Day 990: How to change minds

That’s an important topic, isn’t it?  How to change minds.  I’m certain that — at this very moment —  advertisers, politicians, and many others are trying their best to figure out how to change minds.

Yesterday, in a therapy group, we changed our minds several times about which activity to choose, based on the issues people brought into the group room and the resulting 45-minute group discussion.

I had some trouble deciding whether to choose the mind-changing group activity of:

  1. Creating a t-shirt with an important, personal slogan or
  2. Answering the question that somebody in the group had raised: “What does it take to change people’s minds?”

Because I change my mind many times before making decisions, I decided to combine both of those mind-changing activities, as you can see:

IMG_4921

Before you change your mind about me, I want to explain that ‘Killing It” is an idiom — in these changing times —  for having a passionate commitment (about changing things or about anything else). My changing mind is also noticing, here and now,  that I included “songs” twice as I was designing my personal mind-changing t-shirt. Do you agree with me that songs and music are particularly important for changing people’s minds?

Here‘s a song about changing minds:

Do coincidences change people’s minds?  I’m noticing that the last word on my t-shirt and the first word in that “The Times They Are a-Changin’” video have no changes at all. That is, my t-shirt ends and that Bob Dylan video starts with  the same mind-changing word — “Quest.”

In my quest to change minds in a helpful way at work and elsewhere, I sometimes use words and I sometimes use images.  Here are some mind-changing images from yesterday, when  I considered (among other things):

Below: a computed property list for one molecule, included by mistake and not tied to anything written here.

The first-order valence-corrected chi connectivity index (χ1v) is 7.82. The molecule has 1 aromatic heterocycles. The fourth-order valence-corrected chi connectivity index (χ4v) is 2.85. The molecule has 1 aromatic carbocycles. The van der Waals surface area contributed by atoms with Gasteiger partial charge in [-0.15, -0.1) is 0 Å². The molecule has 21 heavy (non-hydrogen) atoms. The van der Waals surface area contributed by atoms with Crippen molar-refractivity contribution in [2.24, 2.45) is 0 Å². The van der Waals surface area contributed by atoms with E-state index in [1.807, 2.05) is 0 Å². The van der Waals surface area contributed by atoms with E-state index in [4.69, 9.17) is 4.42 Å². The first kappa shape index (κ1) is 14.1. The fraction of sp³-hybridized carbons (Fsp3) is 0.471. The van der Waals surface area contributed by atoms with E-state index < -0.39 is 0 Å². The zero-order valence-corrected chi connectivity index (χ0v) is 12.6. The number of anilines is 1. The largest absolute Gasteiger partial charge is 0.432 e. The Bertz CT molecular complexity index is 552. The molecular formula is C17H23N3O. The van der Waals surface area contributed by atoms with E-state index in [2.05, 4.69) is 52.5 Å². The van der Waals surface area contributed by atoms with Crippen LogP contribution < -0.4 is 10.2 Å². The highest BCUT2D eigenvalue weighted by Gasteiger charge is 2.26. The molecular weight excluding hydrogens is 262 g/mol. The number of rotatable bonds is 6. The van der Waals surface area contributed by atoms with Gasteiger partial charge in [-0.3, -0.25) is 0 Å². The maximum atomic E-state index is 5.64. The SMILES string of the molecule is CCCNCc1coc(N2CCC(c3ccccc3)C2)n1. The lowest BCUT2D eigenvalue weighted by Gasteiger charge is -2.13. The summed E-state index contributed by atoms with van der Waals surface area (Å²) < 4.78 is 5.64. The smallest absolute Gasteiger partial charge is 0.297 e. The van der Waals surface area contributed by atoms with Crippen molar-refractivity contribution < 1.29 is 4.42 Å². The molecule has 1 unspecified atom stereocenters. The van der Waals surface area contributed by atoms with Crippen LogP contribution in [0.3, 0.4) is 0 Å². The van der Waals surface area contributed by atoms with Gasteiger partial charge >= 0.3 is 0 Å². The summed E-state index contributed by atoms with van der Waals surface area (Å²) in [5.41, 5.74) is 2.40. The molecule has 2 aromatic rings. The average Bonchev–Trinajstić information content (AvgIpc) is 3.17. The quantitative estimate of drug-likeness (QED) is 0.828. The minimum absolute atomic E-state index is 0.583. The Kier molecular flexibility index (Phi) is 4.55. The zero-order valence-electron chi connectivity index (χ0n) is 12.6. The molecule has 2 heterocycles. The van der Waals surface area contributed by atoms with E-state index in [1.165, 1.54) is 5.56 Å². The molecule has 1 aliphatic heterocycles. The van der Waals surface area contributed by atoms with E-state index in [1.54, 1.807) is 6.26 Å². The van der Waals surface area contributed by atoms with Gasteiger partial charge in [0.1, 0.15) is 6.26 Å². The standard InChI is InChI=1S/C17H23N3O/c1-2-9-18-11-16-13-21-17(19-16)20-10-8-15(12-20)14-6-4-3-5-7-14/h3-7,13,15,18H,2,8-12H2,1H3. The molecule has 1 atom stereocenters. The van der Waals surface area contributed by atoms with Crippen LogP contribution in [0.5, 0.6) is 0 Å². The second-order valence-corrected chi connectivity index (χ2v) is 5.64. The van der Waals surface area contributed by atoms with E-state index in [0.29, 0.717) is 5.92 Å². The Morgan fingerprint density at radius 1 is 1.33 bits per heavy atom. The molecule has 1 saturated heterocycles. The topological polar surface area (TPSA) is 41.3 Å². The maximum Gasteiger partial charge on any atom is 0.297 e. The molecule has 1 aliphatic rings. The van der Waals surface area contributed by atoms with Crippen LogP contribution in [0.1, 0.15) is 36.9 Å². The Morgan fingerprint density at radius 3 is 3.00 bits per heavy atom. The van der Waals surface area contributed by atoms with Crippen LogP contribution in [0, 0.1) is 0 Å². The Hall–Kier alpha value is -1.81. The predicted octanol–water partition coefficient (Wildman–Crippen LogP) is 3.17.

1. changing the number of rooms where I offer group therapy and
  2. how teachers at my son’s high school change minds, every day.

IMG_4922 IMG_4924

IMG_4923 IMG_4942IMG_4934

IMG_4933 IMG_4936 IMG_4937 IMG_4938 IMG_4939 IMG_4940

IMG_4943IMG_4944IMG_4945IMG_4946IMG_4948IMG_4950

IMG_4951 IMG_4949 IMG_4953

Did any of those photos (or anything else in this post) change your mind about anything that’s important to you?

If you express your mind in a comment below, you may change minds, too.

Mind-changing thanks to Bob Dylan, to my son’s teachers, to every person, place and thing I encountered yesterday that changed my mind, and to you — of course! — for your beautifully changing mind, today.

Categories: group psychotherapy, personal growth, photojournalism | Tags: , , , , , | 37 Comments

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37 thoughts on “Day 990: How to change minds

  1. The power of music…Dylan was one who made a difference. So many followed. As for Billy’s bacon, that is indeed happiness. 💕 A Good Morning to you, Ann. ☺

  2. Hi Ann. Yes, one of these photos did change my mind. The strange dining set up in the parking lot I see is now for a food truck party, not some weird outdoors art display. But I am still left with questions about the games at each end. What are they for I wonder?
    I used to be able to change my children’s minds about things by telling them little stories. Now I must present possible consequences to them, and give them pieces of information which I think will help them change their minds. I thinking coming up with little stories is much more fun.
    Example: I once told them that a frayed piece of rope on the ground near a home construction site was a clump of witch’s hair, and that if they picked it up the witch would come find them and want to take it back. They changed their minds about picking it up. Now I would have to tell them it was filled with microbes, dirt and possible Valley Fever spores and it probably was not a good idea to pick it up.
    I like the witch’s hair story better – how about you?
    I hope you have a fabulous day!!!!!!

    • I love all your stories, SD. And, like you, I am stumped and captivated by the magical qualities of that dining set up. I’ll have another photo of that, tomorrow.

      • I can’t wait!!! I think I might duplicate that exact set up on my patio, so I can look at it everyday and then I can invite the food trucks! That sure would make dinner a breeze. Yumm!!!!